Skip to main content


Obstetric determinants of preterm delivery in a regional hospital, Accra, Ghana 2016



Globally, prematurity is a major determinant of morbidity and mortality contributing 30–40% of neonatal mortality. The consequences of preterm deliveries are enormous with developmental and childhood complications as well as high economic and psycho-social burden on the parents (family) and society. Some risk factors include ever having preterm delivery, multiple births and some medical conditions like sexually transmitted infection and urinary tract infections but these have not been ascertained in our study area. Much research into these risk factors is needed in Ghana. We assessed the obstetric determinants of preterm delivery.


We conducted a 1:2 unmatched case-control study in Greater Accra Regional Hospital (GARH) -Ridge, a secondary referral facility in Accra, Ghana (from October, 2015 -May, 2016). A case was a mother who delivered between 28 and 36 weeks of gestation (preterm) and a control was a mother who delivered after 37 to 42 completed weeks (term). We used structured questionnaire to collect data, reviewed maternal and foetal records using a checklist. Categorical variables were analysed and expressed as frequencies and proportions. We determined the association between obstetric factors and preterm delivery with multiple logistic regression. Significance level of the strength of association was determined at 95% CI and p-value < 0.05.


We recruited 390 mothers, 130 had preterm deliveries (cases) and 260 had term deliveries (controls). Experiencing premature rupture of membrane (aOR: 2.3; 95% CI:1.0–5.5), pre-eclampsia/eclampsia (aOR: 3.4; 95% CI: 1.0–11.9) were found to be associated with preterm delivery. However, four or more ANC visit was protective factor for preterm delivery (aOR: 0.2; 95% CI: 0.1–0.4).


Premature rupture of membrane, hypertensive complications and antepartum haemorrhage were found to be risk factors associated with preterm delivery in Ridge Hospital. Health workforce providing ANC services need to identify risk factors and refer these mothers to the doctor for early management and improved outcome decreasing preterm delivery.


According to the World Health Organization (WHO), each year, 8 million infants die before reaching their first birthday worldwide [1]. Of these, over 1 million are born preterm. Globally, 1 out of every 10 babies is born prematurely. Preterm birth is an issue of major public health concern causing deaths and high rates of morbidity and disability among survivors [2]. Preterm birth is the major cause of death during the first month of life contributing about 30–40%, and contributing 20–30% to infant and under-five mortality respectively [3]. Complications of preterm birth are the single largest direct cause of neonatal deaths. It is a significant cause of long-term loss of human potential amongst survivors. Babies who make it often face a lifetime of medical setbacks [4, 5].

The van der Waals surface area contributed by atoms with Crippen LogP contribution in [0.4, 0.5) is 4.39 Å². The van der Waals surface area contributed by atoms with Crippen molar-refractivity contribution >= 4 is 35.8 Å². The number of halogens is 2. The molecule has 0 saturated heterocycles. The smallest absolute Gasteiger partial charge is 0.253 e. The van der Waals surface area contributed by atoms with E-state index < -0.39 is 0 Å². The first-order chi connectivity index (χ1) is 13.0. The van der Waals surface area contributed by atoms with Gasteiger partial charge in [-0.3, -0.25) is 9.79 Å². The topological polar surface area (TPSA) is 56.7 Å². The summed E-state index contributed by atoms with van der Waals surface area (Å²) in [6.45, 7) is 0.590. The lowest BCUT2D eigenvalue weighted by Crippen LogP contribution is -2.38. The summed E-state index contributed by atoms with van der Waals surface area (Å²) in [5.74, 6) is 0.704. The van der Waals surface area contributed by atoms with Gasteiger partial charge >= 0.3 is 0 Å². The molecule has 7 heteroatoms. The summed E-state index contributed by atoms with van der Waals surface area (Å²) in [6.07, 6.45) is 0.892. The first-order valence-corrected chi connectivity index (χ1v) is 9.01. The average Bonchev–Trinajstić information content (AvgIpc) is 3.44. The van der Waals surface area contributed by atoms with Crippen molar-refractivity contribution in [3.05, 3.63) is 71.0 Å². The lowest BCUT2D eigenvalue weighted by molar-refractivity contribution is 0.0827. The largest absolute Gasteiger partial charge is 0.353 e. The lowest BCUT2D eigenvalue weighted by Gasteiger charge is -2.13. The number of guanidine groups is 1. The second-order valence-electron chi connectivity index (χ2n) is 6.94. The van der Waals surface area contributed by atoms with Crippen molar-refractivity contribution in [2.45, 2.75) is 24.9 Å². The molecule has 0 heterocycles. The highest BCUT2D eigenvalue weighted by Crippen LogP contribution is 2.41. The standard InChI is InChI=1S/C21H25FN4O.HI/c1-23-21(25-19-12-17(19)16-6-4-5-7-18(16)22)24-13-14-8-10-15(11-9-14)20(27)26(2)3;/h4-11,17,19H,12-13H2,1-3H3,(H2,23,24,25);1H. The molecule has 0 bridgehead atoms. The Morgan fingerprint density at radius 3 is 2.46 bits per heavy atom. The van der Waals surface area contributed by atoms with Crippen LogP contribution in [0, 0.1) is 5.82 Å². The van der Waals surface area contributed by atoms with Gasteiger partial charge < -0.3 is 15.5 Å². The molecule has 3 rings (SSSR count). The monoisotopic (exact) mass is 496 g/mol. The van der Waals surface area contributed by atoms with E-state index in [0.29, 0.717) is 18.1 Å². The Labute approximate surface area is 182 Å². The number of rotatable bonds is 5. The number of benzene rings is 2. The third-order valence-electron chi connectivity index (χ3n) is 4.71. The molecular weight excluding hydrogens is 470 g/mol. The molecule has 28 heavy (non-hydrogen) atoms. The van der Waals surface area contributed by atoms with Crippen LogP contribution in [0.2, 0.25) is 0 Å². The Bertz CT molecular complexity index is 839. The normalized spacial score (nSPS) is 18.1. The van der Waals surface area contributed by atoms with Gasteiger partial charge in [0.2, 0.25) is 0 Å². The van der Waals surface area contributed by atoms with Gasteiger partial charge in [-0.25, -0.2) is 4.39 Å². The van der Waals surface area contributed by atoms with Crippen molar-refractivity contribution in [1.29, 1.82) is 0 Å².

Several risk factors for preterm labor and premature birth including; extremes of age (being below 19 years and being above 35 years), socio-economic status, preeclampsia, gestational diabetes, Preterm Premature Rupture of Membrane (PPROM) and foetal conditions such as foetal distress have been determined in various settings [6,7,8,9]. Other antecedents of preterm births are multiple gestations arising from the use of assisted reproductive technologies that involve implantation of multiple embryos and advanced maternal age [8,9,10].

To achieve the WHO-United Nations 2010 goal of reducing mortality due to preterm birth by 50% in 2025, it is essential that risk factors of preterm birth and their dynamics in different settings are well understood. Although preterm rates are higher in low-and-middle income countries including Ghana, pertinent information on risk factors of preterms are not adequately documented or readily available in the national database.

Lack of knowledge and proper documentation of the obstetric factors associated with preterm delivery in Ghana can lead to preventable preterm deliveries and its associated mortalities. The study sought to determine the obstetric factors associated with preterm delivery in Greater Accra Regional Hospital (GARH) -Ridge, Accra from October, 2015 to May, 2016.